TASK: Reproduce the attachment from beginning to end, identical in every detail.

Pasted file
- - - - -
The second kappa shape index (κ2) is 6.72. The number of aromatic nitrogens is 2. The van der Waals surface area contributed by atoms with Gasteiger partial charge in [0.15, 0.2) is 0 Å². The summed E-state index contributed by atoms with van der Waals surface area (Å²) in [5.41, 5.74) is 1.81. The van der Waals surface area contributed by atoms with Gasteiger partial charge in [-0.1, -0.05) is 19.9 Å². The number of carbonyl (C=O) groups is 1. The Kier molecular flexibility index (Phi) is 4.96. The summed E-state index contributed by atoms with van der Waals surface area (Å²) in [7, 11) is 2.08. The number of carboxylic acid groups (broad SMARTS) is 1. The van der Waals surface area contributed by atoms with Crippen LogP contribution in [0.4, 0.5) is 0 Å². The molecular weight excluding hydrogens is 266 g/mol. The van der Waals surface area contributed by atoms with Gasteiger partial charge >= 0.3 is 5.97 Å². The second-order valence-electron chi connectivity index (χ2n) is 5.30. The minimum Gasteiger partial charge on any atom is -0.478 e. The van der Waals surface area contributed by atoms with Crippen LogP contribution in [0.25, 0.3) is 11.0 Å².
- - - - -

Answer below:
The second kappa shape index (κ2) is 6.72. The number of aromatic nitrogens is 2. The van der Waals surface area contributed by atoms with Gasteiger partial charge in [0.15, 0.2) is 0 Å². The summed E-state index contributed by atoms with van der Waals surface area (Å²) in [5.41, 5.74) is 1.81. The van der Waals surface area contributed by atoms with Gasteiger partial charge in [-0.1, -0.05) is 19.9 Å². The number of carbonyl (C=O) groups is 1. The Kier molecular flexibility index (Phi) is 4.96. The summed E-state index contributed by atoms with van der Waals surface area (Å²) in [7, 11) is 2.08. The number of carboxylic acid groups (broad SMARTS) is 1. The van der Waals surface area contributed by atoms with Crippen LogP contribution in [0.4, 0.5) is 0 Å². The molecular weight excluding hydrogens is 266 g/mol. The van der Waals surface area contributed by atoms with Gasteiger partial charge >= 0.3 is 5.97 Å². The second-order valence-electron chi connectivity index (χ2n) is 5.30. The minimum Gasteiger partial charge on any atom is -0.478 e. The van der Waals surface area contributed by atoms with Crippen LogP contribution in [0.25, 0.3) is 11.0 Å².